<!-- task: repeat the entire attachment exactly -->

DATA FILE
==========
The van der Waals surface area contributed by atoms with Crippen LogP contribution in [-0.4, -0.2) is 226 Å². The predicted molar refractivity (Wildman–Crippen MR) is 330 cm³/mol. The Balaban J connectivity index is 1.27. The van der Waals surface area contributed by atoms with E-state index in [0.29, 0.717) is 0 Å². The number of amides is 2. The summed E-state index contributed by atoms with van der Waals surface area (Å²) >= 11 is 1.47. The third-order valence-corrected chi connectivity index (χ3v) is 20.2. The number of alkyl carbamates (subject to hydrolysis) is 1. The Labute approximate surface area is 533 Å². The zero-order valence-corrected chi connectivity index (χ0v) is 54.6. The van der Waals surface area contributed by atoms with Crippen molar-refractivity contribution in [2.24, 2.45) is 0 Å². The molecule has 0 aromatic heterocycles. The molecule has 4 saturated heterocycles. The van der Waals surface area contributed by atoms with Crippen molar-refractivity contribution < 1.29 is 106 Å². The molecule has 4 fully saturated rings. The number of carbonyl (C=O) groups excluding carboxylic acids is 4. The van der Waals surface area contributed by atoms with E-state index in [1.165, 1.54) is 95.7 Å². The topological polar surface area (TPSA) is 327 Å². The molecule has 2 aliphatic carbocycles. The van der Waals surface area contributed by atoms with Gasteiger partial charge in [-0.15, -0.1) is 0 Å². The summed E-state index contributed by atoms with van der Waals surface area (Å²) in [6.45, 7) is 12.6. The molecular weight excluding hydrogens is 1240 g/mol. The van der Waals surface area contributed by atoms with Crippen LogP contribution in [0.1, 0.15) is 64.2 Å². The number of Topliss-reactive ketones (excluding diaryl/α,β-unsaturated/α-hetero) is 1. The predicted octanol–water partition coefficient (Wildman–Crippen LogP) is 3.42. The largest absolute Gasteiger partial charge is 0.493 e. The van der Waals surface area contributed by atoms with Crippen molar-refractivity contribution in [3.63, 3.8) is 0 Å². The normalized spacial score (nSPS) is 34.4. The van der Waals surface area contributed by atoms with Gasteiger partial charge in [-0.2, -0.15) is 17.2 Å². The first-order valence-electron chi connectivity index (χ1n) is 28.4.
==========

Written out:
The van der Waals surface area contributed by atoms with Crippen LogP contribution in [-0.4, -0.2) is 226 Å². The predicted molar refractivity (Wildman–Crippen MR) is 330 cm³/mol. The Balaban J connectivity index is 1.27. The van der Waals surface area contributed by atoms with E-state index in [0.29, 0.717) is 0 Å². The number of amides is 2. The summed E-state index contributed by atoms with van der Waals surface area (Å²) >= 11 is 1.47. The third-order valence-corrected chi connectivity index (χ3v) is 20.2. The number of alkyl carbamates (subject to hydrolysis) is 1. The Labute approximate surface area is 533 Å². The zero-order valence-corrected chi connectivity index (χ0v) is 54.6. The van der Waals surface area contributed by atoms with Crippen molar-refractivity contribution in [2.24, 2.45) is 0 Å². The molecule has 0 aromatic heterocycles. The molecule has 4 saturated heterocycles. The van der Waals surface area contributed by atoms with Crippen molar-refractivity contribution < 1.29 is 106 Å². The molecule has 4 fully saturated rings. The number of carbonyl (C=O) groups excluding carboxylic acids is 4. The van der Waals surface area contributed by atoms with E-state index in [1.165, 1.54) is 95.7 Å². The topological polar surface area (TPSA) is 327 Å². The molecule has 2 aliphatic carbocycles. The van der Waals surface area contributed by atoms with Gasteiger partial charge in [-0.15, -0.1) is 0 Å². The summed E-state index contributed by atoms with van der Waals surface area (Å²) in [6.45, 7) is 12.6. The molecular weight excluding hydrogens is 1240 g/mol. The van der Waals surface area contributed by atoms with Crippen LogP contribution in [0.1, 0.15) is 64.2 Å². The number of Topliss-reactive ketones (excluding diaryl/α,β-unsaturated/α-hetero) is 1. The predicted octanol–water partition coefficient (Wildman–Crippen LogP) is 3.42. The largest absolute Gasteiger partial charge is 0.493 e. The van der Waals surface area contributed by atoms with Crippen molar-refractivity contribution in [3.63, 3.8) is 0 Å². The normalized spacial score (nSPS) is 34.4. The van der Waals surface area contributed by atoms with Gasteiger partial charge in [-0.2, -0.15) is 17.2 Å². The first-order valence-electron chi connectivity index (χ1n) is 28.4.